Two prominent blockchain tech researchers, Michael Mainelli and Alistair Milne, have produced a working paper for the SWIFT Institute on the potential impact of blockchain technology on the securities industry.
Mainelli is the leader of the blockchain practice at London think tank Z/Yen, while Milne is an academic from the School of Business and Economics at Loughborough University.
The object of the paper, according to Mainelli and Milne, was to assess three research hypotheses regarding the potential impact of distributed ledger technology or blockchain on post-trade processing in global securities markets.
The three hypotheses are that blockchain settlement of securities will require a permissioned ledger, will be implemented in piecemeal developments, and will require substantial reengineering.
Here are the three hypotheses in Mainelli and Milne’s own words:
- “Any mutual distributed ledger settlement of securities purchases
(or other transactions in public financial markets) will need to use a
‘”permissioned’ ledger, in which only a limited number of approved network
participants can propose updates of the ledger and participate in
verification. This contrasts with permissionless mutual distributed ledgers
(of which the ‘Bitcoin Blockchain’ is the leading example) where anyone
can join the network and all have equal rights to propose updates to the
ledger and participate in verification.”
- “The initial applications of mutual distributed ledger will be based
on piecemeal developments, in specific situations where there is no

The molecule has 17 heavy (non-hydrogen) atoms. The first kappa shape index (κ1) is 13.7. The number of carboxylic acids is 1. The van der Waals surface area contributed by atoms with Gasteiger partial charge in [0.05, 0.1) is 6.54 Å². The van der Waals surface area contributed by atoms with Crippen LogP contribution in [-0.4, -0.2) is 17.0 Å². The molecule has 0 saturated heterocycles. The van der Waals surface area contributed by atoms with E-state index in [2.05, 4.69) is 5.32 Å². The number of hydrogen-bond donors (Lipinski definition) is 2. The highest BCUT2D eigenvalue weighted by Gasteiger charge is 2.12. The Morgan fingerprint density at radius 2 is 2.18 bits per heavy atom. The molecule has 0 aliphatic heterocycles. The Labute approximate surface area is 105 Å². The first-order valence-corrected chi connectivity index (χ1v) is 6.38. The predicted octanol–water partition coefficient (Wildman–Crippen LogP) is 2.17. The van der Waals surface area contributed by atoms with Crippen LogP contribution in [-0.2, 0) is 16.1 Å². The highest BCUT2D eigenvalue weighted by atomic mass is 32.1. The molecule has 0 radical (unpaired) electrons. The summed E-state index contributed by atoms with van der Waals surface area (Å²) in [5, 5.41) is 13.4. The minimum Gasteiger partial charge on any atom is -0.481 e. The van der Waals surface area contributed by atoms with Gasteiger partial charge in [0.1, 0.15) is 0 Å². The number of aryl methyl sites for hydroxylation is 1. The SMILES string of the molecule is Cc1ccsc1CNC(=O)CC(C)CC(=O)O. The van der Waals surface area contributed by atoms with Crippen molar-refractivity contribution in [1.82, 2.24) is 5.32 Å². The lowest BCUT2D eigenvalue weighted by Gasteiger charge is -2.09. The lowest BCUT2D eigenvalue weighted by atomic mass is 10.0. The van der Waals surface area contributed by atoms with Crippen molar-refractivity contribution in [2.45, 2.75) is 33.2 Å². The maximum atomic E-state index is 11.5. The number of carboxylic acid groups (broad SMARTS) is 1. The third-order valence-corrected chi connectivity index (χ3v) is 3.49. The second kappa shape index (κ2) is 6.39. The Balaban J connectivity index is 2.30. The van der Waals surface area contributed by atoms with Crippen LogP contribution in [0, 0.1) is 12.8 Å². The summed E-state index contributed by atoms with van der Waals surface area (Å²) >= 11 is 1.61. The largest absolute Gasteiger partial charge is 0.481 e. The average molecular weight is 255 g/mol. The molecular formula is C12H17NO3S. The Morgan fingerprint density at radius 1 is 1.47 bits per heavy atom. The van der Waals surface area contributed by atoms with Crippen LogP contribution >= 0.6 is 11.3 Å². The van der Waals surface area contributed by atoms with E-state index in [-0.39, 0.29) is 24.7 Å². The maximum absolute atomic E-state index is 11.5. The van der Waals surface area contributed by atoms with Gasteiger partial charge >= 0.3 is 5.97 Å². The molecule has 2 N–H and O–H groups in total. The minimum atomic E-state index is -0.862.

established centralised security depository for recording ownership. A
coordinated and widespread change in operational processes across all
the major public markets for equities, bonds and other financial assets will
only be possible in the relatively far-off future, once technical feasibility is
established in more limited contexts.”
- “At present current participants in the settlement cycle carry out a
bundled set of functions (verification of ownership, preparation for
exchange including associated borrowing of securities or cash, delivery of
value against payment) using historically developed arrangements (tiered
accounts, fungibility of securities ownership). Obtaining the benefits from
the application of mutual distributed ledger to securities settlement will
require a substantial reengineering of these arrangements in which the
positioning for settlement must be carried out prior to trade.”
The research methods used by the two authors included interviews and two focus group meetings held on 29 September 2015 and 25 November 2015 at the Z/Yen offices in London. The purposes of the early interviews and the first focus group
were to obtain information about the various proposals for using blockchain in securities settlement and to frame hypotheses to be examined. The purpose of the second focus group was to test the three hypotheses.
The participants in interviews and focus groups, or those that provided
comments on working paper drafts, represented global banks, insurance companies, major professional services firms, industry associations, market organizations, academic institutions, and government agencies.
From these research efforts, Mainelli and Milne find that the utilization of distributed ledgers in securities settlement could generate substantial reductions in both cost and risk, and that current interest in blockchain tech has established significant momentum.
However, the two researchers note that there is a risk of developing unrealistic expectations that the technology on its own will address the underlying need for co-ordination of business processes both within and between firms.
Mainelli and Milne stipulate:
Achieving all the potential benefits from mutual distributed ledgers will require board level buy-in to a substantial commitment of time and resource, and active regulatory support for process reform, with relatively little short term payoff.
The researchers also found that the only hypothesis that gained uniform acceptance from the research participants and informants was the first, which indicated that any distributed solution for settlement of securities purchases will need to use permissioned ledger technology.